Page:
AN ambulance transporting a young patient from Donegal to Dublin broke down outside Letterkenny last month, resulting in the need for another vehicle to continue the journey.
The National Ambulance Service Representative Association (NASRA) has warned that it is only a matter of time before one of these events will seriously impact on a patient outcome.
NASRA Secretary, Mr Tony Gregg, said the Donegal incident was yet another example of the problems arising with the ageing and high mileage ambulance fleet.
“The ambulance is a basic tool of the emergency services and it is unacceptable that some vehicles, with more than 450,000kms on the clock and parts falling off, are still allowed on the road. It is time for significant investment by government to address the issue,” he said.
Almost one in three ambulances in use in the HSE West is more than eight years old, most of which have more than 400,000km on the clock. This is despite the fact HSE rules state any ambulance over seven years old must be replaced for safety reasons.
While a HSE vehicle replacement system is ongoing, over €18 million is due to be spent in 2016, the problems are unlikely to be resolved soon.
“We have an ageing fleet and it doesn’t matter how many times you service a vehicle. If it’s ten-years old, it’s ten years old and given the distances and terrain, the problems are exacerbated in rural counties like Donegal.
“There was much fanfare recently when the government announced that sixty new ambulances were coming on stream but they’re simply replacing clapped out vehicles which were already unsafe,” Mr Gregg said.
A spokesman for the National Ambulance Service confirmed an ambulance suffered a loss of power on the outskirts of Letterkenny while on route to Beaumont Hospital in Dublin with an ‘urgent’ (not emergency) category patient on board last month.
“The crew continued to Lifford Ambulance Station and transferred the patient to another ambulance and continued the journey to Beaumont.
“The NAS commissioned 64 new Emergency Ambulances to its fleet in 2015 and plans to introduce a further 85 new Emergency Ambulances in 2016,” the spokesman said.
Last year, four ambulances dispatched from Letterkenny University Hospital (LUH) to emergency situations broke down, resulting in the need for another ambulance to be provided.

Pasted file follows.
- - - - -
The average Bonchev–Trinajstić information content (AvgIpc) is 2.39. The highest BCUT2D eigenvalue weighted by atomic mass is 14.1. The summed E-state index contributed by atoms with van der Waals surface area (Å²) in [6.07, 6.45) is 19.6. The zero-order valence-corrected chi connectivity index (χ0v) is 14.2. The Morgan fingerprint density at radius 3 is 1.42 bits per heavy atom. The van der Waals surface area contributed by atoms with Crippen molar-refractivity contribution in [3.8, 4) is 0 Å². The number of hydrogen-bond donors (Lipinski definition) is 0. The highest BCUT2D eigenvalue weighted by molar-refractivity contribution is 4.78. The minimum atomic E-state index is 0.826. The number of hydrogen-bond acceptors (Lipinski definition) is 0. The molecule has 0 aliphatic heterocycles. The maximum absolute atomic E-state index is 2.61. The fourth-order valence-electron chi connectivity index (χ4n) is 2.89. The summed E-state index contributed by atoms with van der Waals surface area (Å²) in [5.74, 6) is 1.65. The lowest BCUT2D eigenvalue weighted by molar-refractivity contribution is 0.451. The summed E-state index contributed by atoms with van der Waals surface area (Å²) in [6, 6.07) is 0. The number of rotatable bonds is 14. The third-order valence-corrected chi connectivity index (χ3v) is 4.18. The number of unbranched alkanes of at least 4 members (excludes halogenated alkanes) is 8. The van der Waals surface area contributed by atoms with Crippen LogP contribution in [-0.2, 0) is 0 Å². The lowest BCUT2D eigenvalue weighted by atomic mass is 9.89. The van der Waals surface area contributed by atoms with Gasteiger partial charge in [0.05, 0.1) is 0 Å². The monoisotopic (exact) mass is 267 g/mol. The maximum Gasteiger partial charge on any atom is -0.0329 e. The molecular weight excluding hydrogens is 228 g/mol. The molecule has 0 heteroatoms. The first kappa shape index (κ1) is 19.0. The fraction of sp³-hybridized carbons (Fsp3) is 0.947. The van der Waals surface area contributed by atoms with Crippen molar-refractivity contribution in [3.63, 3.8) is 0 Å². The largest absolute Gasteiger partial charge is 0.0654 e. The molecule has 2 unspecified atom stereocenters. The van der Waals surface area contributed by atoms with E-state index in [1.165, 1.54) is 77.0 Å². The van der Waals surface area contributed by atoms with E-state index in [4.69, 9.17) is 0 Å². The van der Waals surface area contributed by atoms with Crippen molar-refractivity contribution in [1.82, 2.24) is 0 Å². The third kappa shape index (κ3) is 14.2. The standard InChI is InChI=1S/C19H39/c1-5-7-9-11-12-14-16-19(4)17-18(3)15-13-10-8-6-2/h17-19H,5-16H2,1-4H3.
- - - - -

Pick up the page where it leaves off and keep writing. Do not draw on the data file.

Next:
In August, two wheels fell off an ambulance while a patient was on board. The incident occurred as a patient was being brought from Letterkenny General Hospital to Galway University Hospital on 26 August.
“The HSE West should have an up-to-date fleet instead of expecting us to use vehicles which shouldn’t be on the road – full stop,” Mr Gregg said.
“NASRA is concerned that it is only a matter of time before one of these events will seriously impact on a patient outcome,” he added.
“We have had experiences whereby ambulances have come out of casualty and driven down the road only for the wheel to fall off. We need to have confidence in our equipment and that’s not the case at the present time.
“We need to remove risks to our staff, patients and other road users. It could well prove fatal if it is not corrected – and soon,” he warned.
At a recent meeting of the Regional Health Forum West, Chief Officer, Mr John Hayes, confirmed 31 ambulances operating in the region were eight or more years old, 29 have between 200,000 miles and 300,000 miles, a further 23 vehicles between 300,000 miles and 400,000 miles while 16 have more than 400,000 miles on their odometers.
“Under National Ambulance Service Fleet replacement Policy for 2016 over €18m will be invested under the HSE Capital Programme. Nationally a total of 50 new vehicles and 35 remount vehicles (cab will be retained and new engine and cab) will be introduced,” Mr Hayes said.
“By the end of 2016 the oldest vehicles in the West Area will be 2011 registrations – 16 from a fleet of 96. The age profile of remaining vehicles is 131 upwards. The expectation is that there will be continued investment in a replacement program going forward to maintain the age profile of the vehicles.”
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